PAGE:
Quaker State 400

Top Sprint Cup drivers expect competitive Quaker State 400

Vickers, Keselowski, McMurray
discuss upcoming race

(June 2014) – SPARTA, Ky. – When NASCAR Sprint Cup Series driver Brian Vickers learned Kentucky Speedway’s 1.5-mile tri-oval is being billed as the roughest track on the circuit, he quickly replied with an affirmative, “mission accomplished. It’s extremely rough, extraordinarily rough.”

QS400 Logo

• Distance: 267 laps, 400 miles (1.5-mile tri-oval)
• Race: 7:30 p.m. Saturday, June 28. All gates and Kroger Fan Zone open at noon. All parking lots open at 7 a.m.
• Admission: $59-$109.

Also at the Speedway:
• Country music singer Thomas Rhett performs a pre-race concert on the Kroger Stage at 5:15 p.m. Saturday, June 28.
Other NASCAR races at the track
• NASCAR Nationwide Series’ John R. Elliott HERO Campaign 300: 7:30 p.m. Friday, June 27. Brad Keselowski won last year’s Nationwide Series race.
• NASCAR Camping World Truck Series’ UNOH 225: 8 p.m. Thursday, June 26. Ty Dillon won last year’s Truck Series race.
• Tickets: www.KentuckySpeedway.com

The Michael Waltrip Racing driver turned laps May 22 along with fellow NSCS competitors Jamie McMurray and Brad Keselowski during two days of testing tire manufacturer Goodyear used to research the durability of compounds drivers will race on the speedway’s three-event June 26-28 Quaker State 400 presented by Advance Auto Parts weekend.
Vickers explained he was experiencing the best of both worlds while attempting to take advantage of the series new ride-height rule that provides teams more flexibility to create setups that can help cars tame the speedway’s challenging bumps.
“Having bump stops now versus coil-bind springs and some of the changes have definitely helped, but still, a lot of it comes down to how the car is set up.
“I’m driving back and forth between two different cars that are set up completely different. It’s still a rough track, but one of them
drives like a dream boat.
“The other one, I’m afraid I’m going to hit the wall. It’s so rough, I can hardly see the wall going through the front stretch because my head is bouncing back and forth in the headrest so violently.
“The other car, I go through them, it’s bumpy, but it just kind of floats through them,” Vickers said.
Despite his test-day setback, Vickers knows the unique track surface will add a strategic element to the series fourth NSCS race in the Commonwealth.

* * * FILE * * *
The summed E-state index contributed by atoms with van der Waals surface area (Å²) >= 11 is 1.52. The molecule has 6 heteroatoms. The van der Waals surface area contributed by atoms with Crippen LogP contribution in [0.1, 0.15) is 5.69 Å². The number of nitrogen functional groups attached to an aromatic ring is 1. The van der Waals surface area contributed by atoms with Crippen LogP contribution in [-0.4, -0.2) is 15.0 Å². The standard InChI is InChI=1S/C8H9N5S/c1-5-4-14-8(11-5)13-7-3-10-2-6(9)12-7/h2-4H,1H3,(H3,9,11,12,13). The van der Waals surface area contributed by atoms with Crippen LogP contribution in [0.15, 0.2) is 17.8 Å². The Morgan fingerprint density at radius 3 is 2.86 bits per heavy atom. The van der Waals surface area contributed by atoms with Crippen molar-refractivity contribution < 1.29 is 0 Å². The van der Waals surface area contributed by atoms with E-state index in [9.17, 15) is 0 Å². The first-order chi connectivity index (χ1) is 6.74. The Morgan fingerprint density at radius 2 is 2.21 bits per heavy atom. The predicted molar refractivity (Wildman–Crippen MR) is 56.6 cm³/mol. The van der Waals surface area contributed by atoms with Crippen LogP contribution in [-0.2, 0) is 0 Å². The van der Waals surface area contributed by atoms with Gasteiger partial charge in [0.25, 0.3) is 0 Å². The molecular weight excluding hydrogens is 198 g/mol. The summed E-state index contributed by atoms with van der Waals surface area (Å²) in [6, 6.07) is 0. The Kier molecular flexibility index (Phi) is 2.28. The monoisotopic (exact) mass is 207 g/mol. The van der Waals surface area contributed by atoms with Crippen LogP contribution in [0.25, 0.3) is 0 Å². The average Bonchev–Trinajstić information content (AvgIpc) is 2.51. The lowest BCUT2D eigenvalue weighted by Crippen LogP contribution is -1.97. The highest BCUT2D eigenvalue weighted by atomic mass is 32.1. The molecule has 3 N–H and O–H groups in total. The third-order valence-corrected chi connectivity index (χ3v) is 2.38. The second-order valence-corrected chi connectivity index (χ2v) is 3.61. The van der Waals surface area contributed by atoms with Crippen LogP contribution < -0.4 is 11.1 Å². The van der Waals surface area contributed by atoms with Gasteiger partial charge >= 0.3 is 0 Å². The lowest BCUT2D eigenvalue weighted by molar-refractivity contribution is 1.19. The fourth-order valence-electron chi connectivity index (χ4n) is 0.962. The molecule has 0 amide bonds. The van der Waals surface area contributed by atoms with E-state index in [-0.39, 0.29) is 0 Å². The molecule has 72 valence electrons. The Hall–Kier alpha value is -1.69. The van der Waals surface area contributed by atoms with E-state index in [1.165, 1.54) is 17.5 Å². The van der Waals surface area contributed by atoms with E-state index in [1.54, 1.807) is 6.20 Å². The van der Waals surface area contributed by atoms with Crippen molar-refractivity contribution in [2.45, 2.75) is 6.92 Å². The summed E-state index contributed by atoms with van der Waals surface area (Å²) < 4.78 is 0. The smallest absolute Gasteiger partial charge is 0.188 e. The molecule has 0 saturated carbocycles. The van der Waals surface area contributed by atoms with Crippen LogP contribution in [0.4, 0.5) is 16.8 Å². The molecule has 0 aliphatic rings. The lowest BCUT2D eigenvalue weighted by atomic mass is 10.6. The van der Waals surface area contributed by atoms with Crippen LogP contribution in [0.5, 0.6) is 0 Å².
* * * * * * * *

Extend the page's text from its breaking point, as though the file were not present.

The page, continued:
"On a track that's really rough, the box is a lot bigger and you're really chasing the mechanical grip more. You're going to see guys that have really good cars and guys that don't.
Keselowski is one driver who has successfully solved the Kentucky Speedway tri-oval puzzle.
The Team Penske competitor scored a 2012 Quaker State 400 presented by Advance Auto Parts victory and is one of three drivers who have captured two NASCAR Nationwide Series victories in Kentucky after taking the checkers last season and in 2011.
“Kentucky’s always been a really good racetrack for me personally. I just feel that the car at tracks like this is more in the driver’s hands.
“As a team, we’ve never come here and run poorly, even back in the (full-time) Nationwide days. I think we have good speed, which is where you start. Hopefully, we can keep that speed when it counts,” Keselowski said.
He noted the NSCS ride-height rule can help teams create an advantage on the rough tri-oval.
“It’s a unique track, it has unique transitions, unique bumps. I can appreciate that about it.
“The car has evolved, advanced and the ride-height rule is kind of that next evolution. I think right now the cars are as smooth, if not smoother, than I can ever remember them being at the bumpy tracks.
“The clearest indicator of that is whenever we get back in the Nationwide car and it’s on the old rules packages and less evolved than the Cup cars, it goes back to feeling very, very rough here.
“For the Cup level, it seems to be a natural progression with the cars that have the bumps being impactful, but not ridiculous,” he analyzed.
McMurray, who placed second in last season’s “Quaker State 400 presented by Advance Auto Parts” in the Chip Ganassi Racing No. 1 machine, said the combination of solid Goodyear tire construction and a rough surface should produce competitive race conditions.
“This has really been a successful test for Goodyear because wear doesn’t seem to be an issue. There is some give up, and some of the sets give up more than others, but overall, it seems like they’re buying a little bit of insurance because the cars this year make so much more downforce.
“I think the (track) surface itself makes it better than other places. It hasn’t been paved in a long time.
“There’s nothing more frustrating than to go to a track and qualify on 20-lap-old tires because they’re faster than brand new tires. It’s a great feeling to be able to come in, put new tires on and know you’re going to go faster. The track surface allows you to do that. It really doesn’t matter what we’ve put on today. Sticker tires have been better than older tires.
“In this race last year, I restarted eighth with 20 or 25 laps to go and could’ve won in about two more laps with Matt Kenseth, who had stayed out at that point. That’s ultimately what you want, a track that you have a little bit of strategy with the guys that stay out and take that risk.
“Some of the guys can hang on and some of them can’t. It’s fun when guys pull out, they’re 10 cars back and they have (new) tires. That’s when you see good passing,” McMurray said.

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